In 1982, in recognition of the global significance of the island’s beauty and biodiversity, Lord Howe Island was named a UNESCO World Heritage Site . Just prior to that, The Lord Howe Island Act of 1981 was established which created a Permanent Park Preserve over approximately 70% of the island. Lord Howe Islanders are proud of the World Heritage designation and would do almost anything to preserve it.
Many programs and strategies have been introduced to protect the bio-diversity of this unique island including the 2004 establishment of The Lord Howe Island (LHI) Weed Eradication Program. This is a thirty-year plan to eliminate all non-endemic weeds from this island of fourteen-and-a-half-kilometers. A big part of this plan includes The Weed Team.
The Weed Team is a group of approximately ten-paid employees plus a variety of volunteers who are committed to removing non-endemic weeds which, if left to their own devices, will kill the rare plants which cover the hills of Lord Howe and take over the beautiful landscape. The Weed Team spends eight-hours per day, four-days per week, climbing into the hills on a search-and-destroy mission to eradicate very specific invasive weeds.
I had the opportunity to spend a day foraging through the jungle with the Weed Team and, let me tell you, these folks work hard; so hard that one can tell, they don’t simply do it for the money. These men and women are passionate about what they do.
We met in town at their garage behind the island’s board offices. I was provided with a backpack (though you should bring your own), some gloves, a tool-belt with clippers and a knife, and an empty weed-bag to fill.
We climb into their pick-up truck and head out to today’s grid. The island has been divided into hundreds of grids, which are marked by blue tape placed on trees, and a different grid is targeted each day. The Weed Team completes the full circuit every two-years. There are 670-non-native plants and, of those, 271 are considered invasive. The Weed Team eradication program targets the worst thirty-five.
Today’s grid is a fairly easily accessible one (I think they’ve chosen it as they knew I’d be joining them) and, after leaving the truck on a muddy hill (the truck begins sliding sideways so we bale-out), we begin a ten-minute walk into the jungle-covered hills. Upon our arrival at today’s grid, I’m shown the two species of weeds which we’ll be pulling, and instructed on the proper way to dig them up and cut the roots off. There’s no need to bring the entire weed out of the jungle because, if we find a lot of them, our weed bags will become quite heavy. Simply carrying the root out of the jungle will prevent further spread.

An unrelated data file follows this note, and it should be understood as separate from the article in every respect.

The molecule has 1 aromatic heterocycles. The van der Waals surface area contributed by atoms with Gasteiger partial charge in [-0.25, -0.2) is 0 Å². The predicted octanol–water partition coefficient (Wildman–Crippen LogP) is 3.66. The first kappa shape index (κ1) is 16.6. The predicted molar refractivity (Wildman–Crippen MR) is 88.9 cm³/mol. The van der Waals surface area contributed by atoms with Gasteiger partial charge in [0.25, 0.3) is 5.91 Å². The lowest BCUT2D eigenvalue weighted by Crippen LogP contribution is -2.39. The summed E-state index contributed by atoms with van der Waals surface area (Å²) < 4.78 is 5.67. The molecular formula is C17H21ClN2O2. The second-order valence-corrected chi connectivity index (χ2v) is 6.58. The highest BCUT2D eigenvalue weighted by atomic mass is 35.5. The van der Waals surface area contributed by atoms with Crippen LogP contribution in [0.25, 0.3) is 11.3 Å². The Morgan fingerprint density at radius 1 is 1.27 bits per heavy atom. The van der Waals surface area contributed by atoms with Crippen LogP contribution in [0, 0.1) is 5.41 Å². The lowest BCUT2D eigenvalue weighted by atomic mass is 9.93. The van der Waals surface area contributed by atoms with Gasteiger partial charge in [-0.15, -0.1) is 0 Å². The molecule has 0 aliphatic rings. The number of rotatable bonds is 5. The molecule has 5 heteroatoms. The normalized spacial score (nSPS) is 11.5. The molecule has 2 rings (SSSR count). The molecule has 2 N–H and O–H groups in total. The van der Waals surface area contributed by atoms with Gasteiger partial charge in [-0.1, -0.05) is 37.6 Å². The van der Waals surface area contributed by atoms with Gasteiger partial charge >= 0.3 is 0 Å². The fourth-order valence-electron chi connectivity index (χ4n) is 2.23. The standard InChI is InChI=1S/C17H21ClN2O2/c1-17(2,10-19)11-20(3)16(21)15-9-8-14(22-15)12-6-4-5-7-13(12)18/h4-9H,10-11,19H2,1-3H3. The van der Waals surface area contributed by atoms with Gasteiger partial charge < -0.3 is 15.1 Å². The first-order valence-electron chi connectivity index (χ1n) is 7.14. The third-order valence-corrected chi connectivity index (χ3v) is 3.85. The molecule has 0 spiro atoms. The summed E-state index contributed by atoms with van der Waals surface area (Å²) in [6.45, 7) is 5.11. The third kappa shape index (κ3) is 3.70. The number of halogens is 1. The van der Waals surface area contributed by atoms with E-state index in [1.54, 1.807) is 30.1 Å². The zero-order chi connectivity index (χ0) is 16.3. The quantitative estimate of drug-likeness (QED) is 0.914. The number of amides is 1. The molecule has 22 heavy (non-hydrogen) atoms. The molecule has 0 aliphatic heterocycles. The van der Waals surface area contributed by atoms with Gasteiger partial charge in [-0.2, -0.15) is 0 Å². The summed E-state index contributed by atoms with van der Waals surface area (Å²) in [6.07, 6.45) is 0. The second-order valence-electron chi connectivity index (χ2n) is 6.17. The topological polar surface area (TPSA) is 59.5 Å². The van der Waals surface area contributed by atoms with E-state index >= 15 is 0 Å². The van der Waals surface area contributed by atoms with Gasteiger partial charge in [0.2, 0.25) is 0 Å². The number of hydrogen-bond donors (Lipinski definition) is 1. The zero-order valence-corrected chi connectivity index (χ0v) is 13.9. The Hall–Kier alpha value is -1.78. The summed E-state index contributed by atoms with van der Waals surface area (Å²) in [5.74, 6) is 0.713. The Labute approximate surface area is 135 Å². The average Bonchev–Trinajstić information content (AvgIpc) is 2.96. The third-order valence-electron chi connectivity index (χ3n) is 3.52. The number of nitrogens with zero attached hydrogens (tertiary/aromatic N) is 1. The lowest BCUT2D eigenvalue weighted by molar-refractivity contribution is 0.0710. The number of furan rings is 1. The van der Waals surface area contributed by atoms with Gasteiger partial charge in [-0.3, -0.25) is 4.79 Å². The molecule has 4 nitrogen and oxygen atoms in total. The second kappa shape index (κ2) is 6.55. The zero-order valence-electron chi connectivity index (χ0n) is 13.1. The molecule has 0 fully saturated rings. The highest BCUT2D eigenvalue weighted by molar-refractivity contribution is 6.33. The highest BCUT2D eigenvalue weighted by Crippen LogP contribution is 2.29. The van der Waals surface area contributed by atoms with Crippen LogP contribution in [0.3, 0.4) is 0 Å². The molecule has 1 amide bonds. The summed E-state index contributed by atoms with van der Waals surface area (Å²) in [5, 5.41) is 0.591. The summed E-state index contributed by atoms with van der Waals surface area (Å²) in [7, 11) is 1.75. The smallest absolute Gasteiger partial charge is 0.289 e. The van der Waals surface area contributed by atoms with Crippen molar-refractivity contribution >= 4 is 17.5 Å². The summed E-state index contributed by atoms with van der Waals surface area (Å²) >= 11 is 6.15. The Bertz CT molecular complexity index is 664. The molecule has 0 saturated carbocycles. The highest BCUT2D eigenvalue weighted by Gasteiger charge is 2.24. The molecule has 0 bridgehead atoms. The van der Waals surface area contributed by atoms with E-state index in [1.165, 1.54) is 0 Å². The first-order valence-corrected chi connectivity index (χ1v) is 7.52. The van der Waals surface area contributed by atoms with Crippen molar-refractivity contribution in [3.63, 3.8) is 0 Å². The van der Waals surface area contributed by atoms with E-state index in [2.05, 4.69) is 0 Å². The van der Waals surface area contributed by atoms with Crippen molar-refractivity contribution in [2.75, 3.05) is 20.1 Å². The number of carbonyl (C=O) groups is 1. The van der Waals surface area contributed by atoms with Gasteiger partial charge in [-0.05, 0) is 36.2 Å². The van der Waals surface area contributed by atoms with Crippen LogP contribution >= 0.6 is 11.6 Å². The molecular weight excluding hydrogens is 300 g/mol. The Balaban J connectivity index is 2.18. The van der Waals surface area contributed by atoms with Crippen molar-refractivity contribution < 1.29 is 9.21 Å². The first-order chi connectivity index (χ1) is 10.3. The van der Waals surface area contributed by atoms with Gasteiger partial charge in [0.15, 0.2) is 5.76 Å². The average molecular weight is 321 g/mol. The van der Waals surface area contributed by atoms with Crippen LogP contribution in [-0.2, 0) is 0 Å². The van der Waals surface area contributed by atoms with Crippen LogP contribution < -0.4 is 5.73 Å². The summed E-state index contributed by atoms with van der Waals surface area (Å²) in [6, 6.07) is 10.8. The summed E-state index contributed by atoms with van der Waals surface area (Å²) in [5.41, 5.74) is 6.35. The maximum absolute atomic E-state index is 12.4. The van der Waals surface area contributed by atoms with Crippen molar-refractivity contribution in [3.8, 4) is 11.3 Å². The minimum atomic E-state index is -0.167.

While this is a planned thirty-year program, in the ten-years it’s been in existence, they’ve reduced these invasive weeds by eighty-percent. While many on the Weed Team are rock-climbers, not all areas of Lord Howe are accessible, even to them. In these cases, a helicopter is brought in for very targeted spraying of the weeds which has a minimal impact on other plant life.
We’re spread out on a search-line, much like ones formed by police when searching for missing people. Sometimes we walk, other times we crawl in order to make a thorough search of the jungle for the, sometimes, tiny weeds hiding under dead palm leaves.The original weeds were mostly brought by visiting ships and from people’s gardens. They don’t belong here and, as they compete with other vegetation for sunlight, water and nutrients from the soil, some take over the food source for endemic, flightless, Lord Howe Wood Hens.
We break for tea and lunch, eating our packed snacks and sandwiches under the jungle canopy (mostly) hidden from the sudden rains. While sitting there, we report the number of each type of weed, and its stage of development to the team leader. After thirty-minutes, we’re back at it, on our hands and knees, using our knives to dig out the unwelcome weeds.Though the Weed Team is normally out there until 3:00pm, today is a short day in the jungle as they need to report to the museum for a required class. We hike out of the jungle, this time down slippery rocks, up hillsides, and through the jungle plants, which continuously tangle in our legs, before finally reaching the pick-up which has been moved to meet us.
Besides it’s UNESCO World Heritage designation, why is LHI so committed to this weed eradication? Well, again, there’s the protection of the Wood Hens. But there are also 238-native plants here and 113 of them exist only on Lord Howe Island. That’s pretty amazing in its own right and, considering the size of the island, well, it’s quite remarkable. The goal of the Weed Eradication Program is zero-weed density by 2034. Being an island, there is a very realistic possibility of complete eradication of non-endemic species.
You can volunteer on the LHI Weed Team, but there are things to keep in mind:
First, this is not a vacation. Sure you’ll get to enjoy the incredible scenery of this unique island, and even meet many of the 350 locals. And you’ll learn so much about the native plant and bird-life. But, make no mistake, the work is physical and you’ll work your butt off. Still, your three-week volunteer experience will include your lodging and a small food stipend. And you’re sure to be in great physical shape after this. If you’re interested in the Weed Eradication Program, or in volunteering, or in any other LHI information, please visit http://www.lhib.nsw.gov.au/ for more information.